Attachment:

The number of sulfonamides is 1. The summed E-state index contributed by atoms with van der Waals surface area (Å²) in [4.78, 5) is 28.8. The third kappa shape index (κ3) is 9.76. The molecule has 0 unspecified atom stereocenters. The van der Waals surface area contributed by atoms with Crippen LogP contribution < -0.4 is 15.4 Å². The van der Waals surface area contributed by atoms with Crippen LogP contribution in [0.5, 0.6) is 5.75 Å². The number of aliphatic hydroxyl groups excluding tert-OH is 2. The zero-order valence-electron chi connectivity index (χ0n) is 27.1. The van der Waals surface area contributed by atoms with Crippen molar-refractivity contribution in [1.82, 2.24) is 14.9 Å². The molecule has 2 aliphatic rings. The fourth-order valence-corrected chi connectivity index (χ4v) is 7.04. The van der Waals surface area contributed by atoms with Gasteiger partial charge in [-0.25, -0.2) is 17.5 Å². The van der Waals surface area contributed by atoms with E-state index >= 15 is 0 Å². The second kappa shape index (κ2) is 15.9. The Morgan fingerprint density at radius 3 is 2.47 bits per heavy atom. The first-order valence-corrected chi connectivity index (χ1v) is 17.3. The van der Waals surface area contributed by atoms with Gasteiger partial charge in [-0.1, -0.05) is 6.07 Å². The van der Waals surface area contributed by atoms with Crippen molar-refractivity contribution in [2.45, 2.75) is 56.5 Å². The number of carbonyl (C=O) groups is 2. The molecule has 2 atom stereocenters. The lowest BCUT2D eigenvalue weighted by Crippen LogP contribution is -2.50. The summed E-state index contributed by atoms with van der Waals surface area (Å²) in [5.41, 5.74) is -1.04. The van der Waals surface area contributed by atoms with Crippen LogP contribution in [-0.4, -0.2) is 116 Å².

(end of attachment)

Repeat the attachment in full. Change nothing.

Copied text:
The number of sulfonamides is 1. The summed E-state index contributed by atoms with van der Waals surface area (Å²) in [4.78, 5) is 28.8. The third kappa shape index (κ3) is 9.76. The molecule has 0 unspecified atom stereocenters. The van der Waals surface area contributed by atoms with Crippen LogP contribution < -0.4 is 15.4 Å². The van der Waals surface area contributed by atoms with Crippen LogP contribution in [0.5, 0.6) is 5.75 Å². The number of aliphatic hydroxyl groups excluding tert-OH is 2. The zero-order valence-electron chi connectivity index (χ0n) is 27.1. The van der Waals surface area contributed by atoms with Crippen molar-refractivity contribution in [1.82, 2.24) is 14.9 Å². The molecule has 2 aliphatic rings. The fourth-order valence-corrected chi connectivity index (χ4v) is 7.04. The van der Waals surface area contributed by atoms with Gasteiger partial charge in [-0.25, -0.2) is 17.5 Å². The van der Waals surface area contributed by atoms with E-state index >= 15 is 0 Å². The second kappa shape index (κ2) is 15.9. The Morgan fingerprint density at radius 3 is 2.47 bits per heavy atom. The first-order valence-corrected chi connectivity index (χ1v) is 17.3. The van der Waals surface area contributed by atoms with Gasteiger partial charge in [-0.1, -0.05) is 6.07 Å². The van der Waals surface area contributed by atoms with Crippen molar-refractivity contribution in [2.45, 2.75) is 56.5 Å². The number of carbonyl (C=O) groups is 2. The molecule has 2 atom stereocenters. The lowest BCUT2D eigenvalue weighted by Crippen LogP contribution is -2.50. The summed E-state index contributed by atoms with van der Waals surface area (Å²) in [5.41, 5.74) is -1.04. The van der Waals surface area contributed by atoms with Crippen LogP contribution in [-0.4, -0.2) is 116 Å².